Before Bob Ross introduced the world to “The Joy of Painting,” he served in the Air Force where he discovered happy trees and almighty mountains.
The beloved artist and TV icon previously spent two decades in the United States Air Force, where he reached the rank of Master Sergeant before retiring in 1981, Biography.com reported.
His pal Joan Kowalski, president of Bob Ross Inc., told Fox News that it was during the star’s time in the Air Force that he fell in love with the Alaskan landscape, compelling him to paint.
“First and foremost, he was stationed in Alaska and that landscape just moved him with the incredible mountains and snow caps,” she explained. “Those paintings that Bob [made], those are real, incredible scenes that you would see in Alaska. And that really affected him being stationed there.”
Kowalski said while serving our country, Ross discovered a more gentle approach to teaching, which he would later embrace as a painting instructor. His signature soothing tone is one of the many reasons his series continues to fascinate fans today.
“Even though painting on television is a whole different ball game from being in the Air Force and commanding people to do certain things, it did give Bob the ability to communicate with people … how to do things quietly,” she said. “The way he talked on television was very planned. He wanted the steps to be so simple that anybody could do it. And so any repetitiveness, I think, was also something that made people… learn how to paint. And those are things that he learned in the Air Force - to be able to communicate in that way.”
The host passed away from cancer on July 4, 1995, at age 52. “The Joy of Painting,” which originally aired from 1983 until 1994, remains one of the most popular and well-known shows on public television today. Tubi, a free streaming service, will have over 30 seasons and nearly 400 episodes of “The Joy of Painting,” by the end of July.
“The Joy of Painting” was launched by Ross, as well as Kowalski’s parents, Annette and Walt Kowalski. He believed that given half an hour -- the length of an episode -- anyone could paint by following his simple, step-by-step instructions.
Ross previously studied with William Alexander, whose own painting show on public television became a rival of his, the New York Times reported.
“The first thing I can tell you without any doubt is he was literally just like he was on television,” said Kowalski. “That was not an act. He was like that when the cameras turned off. He was that way all the time. [He] was pretty demanding about how things should be but in the nicest way possible. It was my mother and father and Bob and his wife, Jane, that form this little company and they sort of took this thing to the next level -- all four of them. And they were always able to stay on track with Bob encouraging everyone.”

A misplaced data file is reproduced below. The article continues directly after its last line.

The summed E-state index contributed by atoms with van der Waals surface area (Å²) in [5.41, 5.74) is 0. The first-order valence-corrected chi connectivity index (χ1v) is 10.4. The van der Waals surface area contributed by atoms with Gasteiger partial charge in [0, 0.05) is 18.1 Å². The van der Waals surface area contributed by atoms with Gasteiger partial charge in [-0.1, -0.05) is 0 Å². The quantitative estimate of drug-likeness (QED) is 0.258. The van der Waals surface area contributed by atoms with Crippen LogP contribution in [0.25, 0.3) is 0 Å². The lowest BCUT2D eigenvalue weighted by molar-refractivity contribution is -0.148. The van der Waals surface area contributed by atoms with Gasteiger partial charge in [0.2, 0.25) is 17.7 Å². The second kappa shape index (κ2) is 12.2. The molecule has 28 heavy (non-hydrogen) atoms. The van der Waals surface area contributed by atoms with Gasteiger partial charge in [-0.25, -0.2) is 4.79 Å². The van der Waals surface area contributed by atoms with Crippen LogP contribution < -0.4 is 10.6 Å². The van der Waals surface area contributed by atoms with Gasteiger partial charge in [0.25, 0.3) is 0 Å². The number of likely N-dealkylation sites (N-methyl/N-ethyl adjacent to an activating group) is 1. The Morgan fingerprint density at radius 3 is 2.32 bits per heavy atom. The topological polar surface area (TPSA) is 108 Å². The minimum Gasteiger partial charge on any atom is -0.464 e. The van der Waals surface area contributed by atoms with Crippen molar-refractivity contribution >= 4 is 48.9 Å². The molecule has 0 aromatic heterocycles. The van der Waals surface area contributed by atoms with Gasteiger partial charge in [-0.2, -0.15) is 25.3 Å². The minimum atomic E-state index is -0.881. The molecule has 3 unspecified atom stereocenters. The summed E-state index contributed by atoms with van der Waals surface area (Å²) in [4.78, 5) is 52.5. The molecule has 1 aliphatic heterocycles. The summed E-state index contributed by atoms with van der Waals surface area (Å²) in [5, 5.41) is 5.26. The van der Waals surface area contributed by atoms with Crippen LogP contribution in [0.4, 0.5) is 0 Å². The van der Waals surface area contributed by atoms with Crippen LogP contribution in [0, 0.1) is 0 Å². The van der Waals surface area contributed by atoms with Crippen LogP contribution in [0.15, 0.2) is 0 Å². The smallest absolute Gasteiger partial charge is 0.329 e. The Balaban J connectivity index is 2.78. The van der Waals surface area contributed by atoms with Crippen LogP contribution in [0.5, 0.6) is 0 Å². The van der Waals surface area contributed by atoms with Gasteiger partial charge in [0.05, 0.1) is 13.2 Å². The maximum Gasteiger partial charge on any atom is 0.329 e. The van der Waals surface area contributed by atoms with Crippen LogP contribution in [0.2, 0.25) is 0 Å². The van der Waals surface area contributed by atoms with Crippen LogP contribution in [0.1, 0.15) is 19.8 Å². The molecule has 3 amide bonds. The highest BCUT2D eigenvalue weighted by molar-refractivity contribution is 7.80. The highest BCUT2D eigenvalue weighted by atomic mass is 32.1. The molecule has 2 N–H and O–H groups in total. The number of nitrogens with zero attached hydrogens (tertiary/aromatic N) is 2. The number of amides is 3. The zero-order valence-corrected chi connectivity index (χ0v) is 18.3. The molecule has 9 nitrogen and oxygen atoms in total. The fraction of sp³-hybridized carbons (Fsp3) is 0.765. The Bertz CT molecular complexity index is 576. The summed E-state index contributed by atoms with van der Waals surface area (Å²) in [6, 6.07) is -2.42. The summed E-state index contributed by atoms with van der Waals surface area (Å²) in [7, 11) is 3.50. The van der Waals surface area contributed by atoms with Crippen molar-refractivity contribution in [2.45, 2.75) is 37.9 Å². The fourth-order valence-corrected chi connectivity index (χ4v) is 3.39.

“You know, there were tough times… [but] the big thing he used to always say was the money will come if you are comfortable with what you’re doing,” she shared. “He used to say that a lot.”
After Ross’ show launched in 1983, he led a multimillion-dollar business that included how-to books, a line of art supplies, as well as courses in which instructors were trained in his method, the New York Times reported.
Ross once told the outlet he made nearly 30,000 paintings. And while his pieces are still sought-after by art collectors and fans alike, none -- at least no authentic ones -- are for sale. Today, his creations are protected and organized at Bob Ross Inc. in Virginia.
“There are a lot of Bob Ross paintings because he painted every day,” said Kowalski. “He practiced every day. Even though he was a star on television, he still painted every day. He sold some, but not many. He gave a lot of paintings away to people. He was very generous like that. But the thing about Bob is he wasn’t really that interested in his finished product. He was more interested in the process and teaching other people how to do it. That was really what motivated him.”
But the one thing Ross was reportedly ready to change was his famous perm -- but the look stayed with him. The bushy mane was originally for Ross to save up on haircuts and instead, use the extra time to paint.
“No, he couldn’t [change it],” Kowalski chuckled. “We had little logos, all crafted with the big round hair and everything. I don’t think he had intended to keep it…. He thought [getting a perm] would mean he didn’t have to take time to get haircuts. He could keep going with painting and teaching… [But] there was no going back. That round hair is his trademark symbol… He was stuck with it.”
Today, Kowalski encourages viewers to not only pick up a brush but also find a sense of comfort from home amid the coronavirus pandemic.
“[People] are telling us that Bob Ross is literally saving their lives during this pandemic, especially being able to stay at home, watch him 24/7,” she said. “It just calms everything down, brings everything down. [It] helps you find things inside your creativity that make you happy. This pandemic has just made everybody remember how much they love this man.”